Even the mighty Duke, long passed from our midst, is not immune to the ravages of present-day political correctness.
A California State Assemblyman, Matthew Harper, sought to make May 26, 2016 John Wayne Day in the state, but, alas, it is not to be. The bid for the special commemoration of the day the Duke was born was shot down by other Assembly members who say that racist statements made by Wayne disqualify him from earning the recognition.
The proposal seemed innocuous enough, at the outset. John Wayne is a beloved film icon the world over, grew up in Southern California, and even has an airport there named after him, John Wayne Airport, in Orange County. However, as we know all too well, there is a new social climate in America, one that demands that great Americans of history be thoroughly examined through the lens of political correctness before any symbolic honors are bestowed upon them. Many, of course, fail that examination, because the time during which they existed was much different from today, but they are nevertheless judged by the present-day standards that have evolved.
Such is what happened with the proposed John Wayne Day. While there was a time…and it would not have been long ago…that the resolution would have passed quickly and unanimously, this one saw itself subject to a lengthy debate on Thursday and then rather soundly defeated by a margin of 35-20.
The source of the acute difficulty many of the lawmakers had with the proposal are remarks made by Wayne that appeared in a 1971 interview in Playboy magazine. Here is an excerpt:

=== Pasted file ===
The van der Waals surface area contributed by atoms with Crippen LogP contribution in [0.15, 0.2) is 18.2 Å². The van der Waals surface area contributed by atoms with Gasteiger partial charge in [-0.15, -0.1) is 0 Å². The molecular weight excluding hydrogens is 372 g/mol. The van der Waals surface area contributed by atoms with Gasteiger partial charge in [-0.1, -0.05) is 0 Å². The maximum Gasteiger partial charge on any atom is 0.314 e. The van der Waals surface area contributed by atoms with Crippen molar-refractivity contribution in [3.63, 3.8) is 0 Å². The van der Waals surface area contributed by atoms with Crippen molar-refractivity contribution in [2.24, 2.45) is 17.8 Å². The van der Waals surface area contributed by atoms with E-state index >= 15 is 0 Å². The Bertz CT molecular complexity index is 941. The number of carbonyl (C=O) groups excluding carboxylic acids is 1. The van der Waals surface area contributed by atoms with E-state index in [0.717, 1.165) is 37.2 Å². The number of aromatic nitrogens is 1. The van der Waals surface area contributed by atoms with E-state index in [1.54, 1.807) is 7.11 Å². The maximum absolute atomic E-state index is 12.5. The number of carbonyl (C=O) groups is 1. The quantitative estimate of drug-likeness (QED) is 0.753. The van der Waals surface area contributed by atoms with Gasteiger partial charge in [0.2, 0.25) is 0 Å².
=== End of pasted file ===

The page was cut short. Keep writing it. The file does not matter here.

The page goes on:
“We can’t all of a sudden get down on our knees and turn everything over to the leadership of the blacks. I believe in white supremacy until the blacks are educated to a point of responsibility. I don’t believe in giving authority and positions of leadership and judgment to irresponsible people.”
By the standards of today, these comments are considered offensive by practically everyone. However, in the context that Wayne made this statement 45 years ago, and was himself born in 1907, at a time when the social structure and climate of the country was so different from today that it is impossible for anyone of recent generations to even conceive what it was truly like, it seems bizarre that they would cause him to be viewed now as a pariah by the country he loved so much and with which he is so singularly identified.
That is, however, the nature of the beast these days; given the new and unforgiving climate, perhaps even the name of John Wayne Airport will be changed in the near future. As Assemblyman Harper said after the vote, “the orthodoxy of political correctness” is what doomed his resolution. Left unchecked, that orthodoxy will doom us all.
By Robert G. Yetman, Jr. Editor At Large